4. Even if your AV vendor is trustworthy, their customer databases are a huge target for foreign intelligence and cyber criminals.
According to the latest updates to the Kaspersky story, Israeli intelligence allegedly hacked into Kaspersky’s network, discovered evidence that Kaspersky AV was being used for intelligence gathering against the US, and alerted the US. This is remarkable on several levels. One facet is that Kaspersky appears to be very good at detecting threats in their own network, as they have revealed sophisticated intrusions targeting Kaspersky in the past, but apparently missed both Israeli and Russian intelligence seriously compromising their network and customer data.
Another important takeaway here is that I can virtually guarantee Kaspersky is not the only AV vendor targeted by Israeli intelligence, and that intelligence agencies at other countries (likely including the US) are also targeting at least foreign AV vendors. If the reporting is accurate, the Israeli operation against Kaspersky, whatever the initial objective, proves the value of doing so. And aside from hacking into a security company’s networks, there is also the possibility, depending on the laws and courts of the relevant countries, of secretly forcing a security company to provide data or other technical assistance to an intelligence or law enforcement agency in the name of national security. Another real possibility are malicious insiders; e.g., could a rogue AV employee deploy and/or review the output of “silent signatures” involving sensitive customer data? Adding to the murkiness is the fact that many former intelligence employees have gone on to work for AV vendors and other commercial security companies, and some such employees may or may not still have ties of some nature to their former intelligence colleagues -- incidentally, this has long been a means of attacking the credibility of Eugene Kaspersky, who has at least historical ties to the KGB and its successor FSB.
Another recent news story that was largely lost in the shadow of the Kaspersky controversy is that North Korea allegedly breached South Korea’s classified military network partly thanks to compromising the South Korean military’s AV vendor updates -- definitely more targeted yet somewhat akin to the MeDoc and CCleaner update compromises that resulted in numerous infections worldwide. (Going back to the issue of trust, does your AV/EDR vendor encrypt and sign product updates and signatures?)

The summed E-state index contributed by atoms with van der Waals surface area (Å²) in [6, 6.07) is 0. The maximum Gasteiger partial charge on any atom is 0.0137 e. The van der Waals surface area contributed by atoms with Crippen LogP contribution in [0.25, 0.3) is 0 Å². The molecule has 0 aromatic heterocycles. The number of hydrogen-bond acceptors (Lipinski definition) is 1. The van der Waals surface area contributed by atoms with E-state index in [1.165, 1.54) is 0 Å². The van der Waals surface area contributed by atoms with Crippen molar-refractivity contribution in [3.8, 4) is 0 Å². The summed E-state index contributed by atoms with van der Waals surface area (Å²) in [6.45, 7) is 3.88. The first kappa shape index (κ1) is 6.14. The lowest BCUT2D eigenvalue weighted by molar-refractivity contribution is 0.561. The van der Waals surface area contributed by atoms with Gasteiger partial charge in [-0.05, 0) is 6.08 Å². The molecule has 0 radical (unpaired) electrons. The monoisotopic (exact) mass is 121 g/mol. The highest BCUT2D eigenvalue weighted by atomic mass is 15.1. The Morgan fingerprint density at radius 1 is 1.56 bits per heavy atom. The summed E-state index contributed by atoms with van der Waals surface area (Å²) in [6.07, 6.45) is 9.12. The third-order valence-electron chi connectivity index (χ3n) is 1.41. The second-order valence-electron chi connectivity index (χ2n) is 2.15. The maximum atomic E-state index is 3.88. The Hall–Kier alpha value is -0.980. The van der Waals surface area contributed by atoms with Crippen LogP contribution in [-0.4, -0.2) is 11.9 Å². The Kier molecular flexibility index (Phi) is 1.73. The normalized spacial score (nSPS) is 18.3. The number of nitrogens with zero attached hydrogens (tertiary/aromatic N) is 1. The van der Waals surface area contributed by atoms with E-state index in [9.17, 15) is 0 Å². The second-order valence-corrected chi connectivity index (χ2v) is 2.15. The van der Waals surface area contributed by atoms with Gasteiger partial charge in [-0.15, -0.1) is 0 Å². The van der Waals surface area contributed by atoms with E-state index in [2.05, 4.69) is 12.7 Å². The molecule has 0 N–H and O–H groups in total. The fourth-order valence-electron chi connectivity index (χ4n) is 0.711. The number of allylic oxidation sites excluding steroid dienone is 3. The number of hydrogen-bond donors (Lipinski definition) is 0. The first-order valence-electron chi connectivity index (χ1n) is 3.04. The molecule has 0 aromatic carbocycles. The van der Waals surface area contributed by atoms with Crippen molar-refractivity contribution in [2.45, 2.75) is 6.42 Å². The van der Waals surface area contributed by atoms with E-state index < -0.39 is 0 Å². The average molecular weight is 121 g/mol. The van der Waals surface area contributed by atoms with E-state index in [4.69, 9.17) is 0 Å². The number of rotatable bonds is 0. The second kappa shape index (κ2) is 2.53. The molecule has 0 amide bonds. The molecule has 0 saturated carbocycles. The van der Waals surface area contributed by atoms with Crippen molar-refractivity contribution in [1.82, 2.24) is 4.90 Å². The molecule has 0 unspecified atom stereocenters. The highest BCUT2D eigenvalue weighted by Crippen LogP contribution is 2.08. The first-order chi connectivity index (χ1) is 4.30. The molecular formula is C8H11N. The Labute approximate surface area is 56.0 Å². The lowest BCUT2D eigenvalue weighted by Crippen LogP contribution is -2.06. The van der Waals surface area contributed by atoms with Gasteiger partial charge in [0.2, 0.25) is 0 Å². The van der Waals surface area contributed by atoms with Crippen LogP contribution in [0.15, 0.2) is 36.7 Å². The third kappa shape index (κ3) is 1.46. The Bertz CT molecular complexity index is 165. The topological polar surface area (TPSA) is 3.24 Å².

Let’s say for the sake of argument that Kaspersky as a company voluntarily colluded with, or was legally compelled to assist, or was breached by state-sponsored hackers. The same possibilities exist for any other security software or tech company.
Cyber criminals should also have a keen interest in AV vendors and their customer data, which may include data showing 0day exploits used by other threat actors, but not publicized yet, sensitive customer data useful for targeting and various stages of the attack kill chain, and hints at how to effectively evade the vendor’s detection capabilities.
5. So should I use Kaspersky or not?
The unfolding allegations against Kaspersky are certainly deeply concerning, but ultimately the short-term answer here is “it depends.” Accompanied by your own additional research and risk management processes, I hope the topics and questions raised in this post help to inform that decision. One of my goals here is to demonstrate that the important issues raised by the recent Kaspersky controversy extend well beyond Kaspersky to the AV/EDR industry as a whole, and perhaps beyond that as well. Jake Williams has shared some helpful thoughts in a recent blog post: “Should Antivirus software be part of your threat model?”
I would also like to emphasize, as have others, that the primary threat for most organizations is not foreign intelligence stealing sensitive or classified files off your computers by compromising your AV deployment. (And if your employees are storing classified files on your unclassified network or their home computers, you have separate issues on hand.) In the typical real-world threat model, our customers are facing daily common threats such as ransomware, malvertising, banking trojans, and the like -- threats that Kaspersky products actually tend to be relatively effective against compared to others. When deployed in a defense-in-depth context, AV and EDR still provide value in general -- just be sure to understand their caveats and issues affecting trust. Security software by nature imperfectly addresses some security needs while potentially creating others.
This blog post reflects the views of the author and is not an official position of his employer. If you have follow up questions about Kaspersky or AV/EDR in general, feel free to reach out to us.